Anyone with a teenage son or daughter will identify with the following scenario:
It’s a school morning and you go to wake your teen, ultimately forced to vigorously shake your child so he or she won’t be late for school. Reluctantly, your teen wakes up, somehow making it class just shy of 8 am, but doesn’t fully wake up until 2 hours later. The student comes home in the the evening, now fully alert and at their best. Now energized, your teen begins a full night including social activities on the computer, iPad, cell phone, TV watching and sure. sometimes doing schoolwork. All of which, involving exposure to bright, artificial light. Your teen then finally heads to sleep at 2am the following morning, and around 6am, the cycle begins again.
For most teens, this is the typical school week to be endured till they get to the weekend. Now life really begins, going out all night and having a good time till curfew. Saturday and Sunday mornings your teen will sleep till noon, in order to enjoy the late nights. Come Monday morning, especially vigorous shaking is necessary to get your teen up for school.
When daytime hours and schedules are different from our internal body clock (set for specific wake and sleep cycles), it creates a condition with potential adverse health consequences. The particular teen scenario that I just described is called Delayed Sleep Phase Syndrome (there is also an opposite phenomenon seen in older people called Advanced Sleep Phase Syndrome.)
Most of us can remember behaving similarly in our formative teen years. I’ll admit that even into my medical school days, the most productive hours of studying in high school and college were in the hours between 10 pm to 2 am. In most cases, people outgrow this habit without lasting adverse consequences.
But what do you do, when your teen falls asleep in class, has failing grades or worse, is driving early in the morning to school (sometimes as the car pool driver) at a time when he is clearly not fully awake?** What drives the internal sleep-wake clock?**
Hormones sent from certain sections of the brain act as signals and set the sleep-wake schedule. This process usually happens in a 24-hour cycle (actually a little over 24-hours). The hormone that signals the brain to sleep is called melatonin. Melatonin is suppressed by light, which is why all those teen activities involving tech instruments that emit light suppress the natural tendency to fall asleep.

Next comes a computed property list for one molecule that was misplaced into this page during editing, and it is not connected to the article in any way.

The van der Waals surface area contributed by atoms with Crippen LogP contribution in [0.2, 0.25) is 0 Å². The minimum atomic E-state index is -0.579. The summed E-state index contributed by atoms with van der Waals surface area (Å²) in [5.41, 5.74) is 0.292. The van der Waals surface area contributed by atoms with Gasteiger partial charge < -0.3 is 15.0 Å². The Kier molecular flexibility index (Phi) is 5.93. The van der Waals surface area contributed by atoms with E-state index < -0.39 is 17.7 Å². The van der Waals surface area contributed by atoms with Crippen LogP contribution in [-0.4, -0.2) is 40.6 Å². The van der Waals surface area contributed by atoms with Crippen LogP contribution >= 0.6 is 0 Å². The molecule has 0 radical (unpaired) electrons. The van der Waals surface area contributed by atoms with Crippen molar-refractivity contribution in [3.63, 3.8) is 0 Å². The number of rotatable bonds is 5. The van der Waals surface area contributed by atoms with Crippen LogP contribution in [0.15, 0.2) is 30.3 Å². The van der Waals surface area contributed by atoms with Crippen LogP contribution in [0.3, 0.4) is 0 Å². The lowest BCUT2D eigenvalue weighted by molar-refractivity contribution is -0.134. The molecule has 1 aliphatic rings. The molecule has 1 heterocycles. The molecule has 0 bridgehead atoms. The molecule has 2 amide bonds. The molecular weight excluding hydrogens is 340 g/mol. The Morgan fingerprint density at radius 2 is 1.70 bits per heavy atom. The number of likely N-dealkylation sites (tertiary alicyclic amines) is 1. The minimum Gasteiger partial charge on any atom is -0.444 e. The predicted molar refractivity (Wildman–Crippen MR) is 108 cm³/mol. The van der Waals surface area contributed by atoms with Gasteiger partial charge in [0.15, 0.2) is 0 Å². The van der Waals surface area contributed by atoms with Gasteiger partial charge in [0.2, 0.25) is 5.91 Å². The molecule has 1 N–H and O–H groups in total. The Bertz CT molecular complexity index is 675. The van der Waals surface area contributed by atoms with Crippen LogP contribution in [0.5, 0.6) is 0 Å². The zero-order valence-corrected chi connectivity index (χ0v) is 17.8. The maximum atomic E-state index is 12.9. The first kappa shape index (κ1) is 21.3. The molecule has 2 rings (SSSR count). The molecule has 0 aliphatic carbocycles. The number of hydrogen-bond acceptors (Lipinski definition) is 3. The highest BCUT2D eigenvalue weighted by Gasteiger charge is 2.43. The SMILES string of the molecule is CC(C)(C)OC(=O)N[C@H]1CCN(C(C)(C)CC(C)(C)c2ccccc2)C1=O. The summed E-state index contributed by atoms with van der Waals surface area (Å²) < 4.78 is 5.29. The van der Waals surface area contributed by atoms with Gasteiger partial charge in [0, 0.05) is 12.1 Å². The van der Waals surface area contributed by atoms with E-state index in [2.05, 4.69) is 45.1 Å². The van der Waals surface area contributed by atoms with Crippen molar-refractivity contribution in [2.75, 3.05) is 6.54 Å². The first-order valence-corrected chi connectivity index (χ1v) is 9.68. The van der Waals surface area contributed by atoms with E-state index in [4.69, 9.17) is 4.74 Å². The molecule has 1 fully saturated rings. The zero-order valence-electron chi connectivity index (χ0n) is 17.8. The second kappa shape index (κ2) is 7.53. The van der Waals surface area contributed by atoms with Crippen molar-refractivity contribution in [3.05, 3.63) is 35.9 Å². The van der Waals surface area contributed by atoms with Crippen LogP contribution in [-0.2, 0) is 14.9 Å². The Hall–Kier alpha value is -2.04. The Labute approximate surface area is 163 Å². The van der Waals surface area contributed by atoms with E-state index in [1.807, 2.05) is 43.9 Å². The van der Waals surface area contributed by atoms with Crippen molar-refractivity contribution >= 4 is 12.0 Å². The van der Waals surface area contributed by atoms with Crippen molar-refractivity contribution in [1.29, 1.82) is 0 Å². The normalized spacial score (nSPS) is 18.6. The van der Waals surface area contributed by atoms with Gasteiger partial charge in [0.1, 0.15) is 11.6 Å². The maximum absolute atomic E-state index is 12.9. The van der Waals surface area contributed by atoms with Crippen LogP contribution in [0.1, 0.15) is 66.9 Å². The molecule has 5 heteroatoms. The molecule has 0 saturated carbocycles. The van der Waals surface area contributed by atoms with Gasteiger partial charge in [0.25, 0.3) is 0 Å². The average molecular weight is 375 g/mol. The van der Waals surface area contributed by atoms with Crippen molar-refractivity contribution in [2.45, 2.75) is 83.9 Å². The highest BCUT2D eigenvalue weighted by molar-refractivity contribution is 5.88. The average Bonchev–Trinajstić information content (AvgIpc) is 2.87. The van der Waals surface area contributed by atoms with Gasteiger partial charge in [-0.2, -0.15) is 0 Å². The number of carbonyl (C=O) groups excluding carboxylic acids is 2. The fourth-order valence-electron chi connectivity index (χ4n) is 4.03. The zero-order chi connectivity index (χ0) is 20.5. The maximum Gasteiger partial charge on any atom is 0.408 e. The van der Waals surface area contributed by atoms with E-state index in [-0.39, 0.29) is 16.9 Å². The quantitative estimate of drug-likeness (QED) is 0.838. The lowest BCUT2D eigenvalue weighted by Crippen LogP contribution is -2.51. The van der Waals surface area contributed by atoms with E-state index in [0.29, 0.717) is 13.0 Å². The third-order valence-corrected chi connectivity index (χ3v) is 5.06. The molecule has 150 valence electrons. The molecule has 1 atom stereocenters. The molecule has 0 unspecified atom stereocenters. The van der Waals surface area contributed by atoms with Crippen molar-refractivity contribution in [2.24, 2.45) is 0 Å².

Typical teen behavior disrupts the sleep-wake cycle
During the teenage years, there is a natural tendency for this sleep-wake schedule to move forward a bit. Add to that the night activities that involve hours of light exposure and your teen’s behaviors solidify this delayed sleep schedule.
How do we measure where our internal schedule is set?
There are two ways to measure an internal schedule. Although neither are readily available for precise assessments, they can be estimated. The first is to measure the first time that there’s a rise in the level of melatonin, or Dim light melatonin onset (DLMO). This occurs about two hours before the ideal sleep time. The second is measuring body core temperature. This is a good measure of metabolic activity in the body. The highest reading is usually found in the late afternoon. The lowest reading (known as T minimum or Tmin) usually occurs around 4 to 5 am, about 2 hours before the ideal wake time. Estimating these two measures can help identify sleep-wake problems so treatment is started.
What works for teens with Delayed Sleep Phase Syndrome?
Forcing a child to go to bed early will not work. Your teen won’t fall asleep because the internal clock is already delayed. Instead, treatment should include a combination of significantly limiting and avoiding activities at night that involve light exposure (what most of us are guilty of doing at night). The Centers for Disease Control has even recommended that schools consider later start times to help be more aligned with a teen’s sleep-wake cycle. Taking a melatonin supplement has its value only when dosage and timing is appropriate.
Use of bright lights in the morning has value
As mentioned, bright lights are an effective way to suppress melatonin, which is a way of correcting the sleep schedule and pushing the schedule back to an earlier time. But bright light exposure requires expertise, as you can make the situation worse with poor timing. Finally, regulating weekend sleep and wake times to correlate with the desired weekday sleep and wake times, is also key to resolving this condition.
When is the best time to seek help for this condition?
In most cases If you’re going to help your teen, he or she needs to accept the change. Ideally, this adjustment process should take place two weeks before the start of the school year. But if done after the school year starts, treatment may involve the use of sunglasses at a certain time in the morning. Your teen may also consider the help of a sleep specialist because I actually believe that there’s value in having the doctor write a note to allow the student to start school one to two hours later, just while we reset the teen’s body clock.
Remember, sleep is where the daily earning is solidified. There is a value into seeking a balance in our daily schedule, especially during the learning years of adolescence.
Eli Hendel, M.D., is a board-certified internist/pulmonary specialist with board certification in Sleep Medicine. An Assistant Clinical Professor of Medicine at Keck-University of Southern California School of Medicine, and Qualified Medical Examiner for the State of California Department of Industrial Relations, his areas include asthma, COPD, sleep disorders, obstructive sleep apnea, and occupational lung diseases. Favorite hobby? Playing jazz music. Find him on Twitter @Lung_doctor.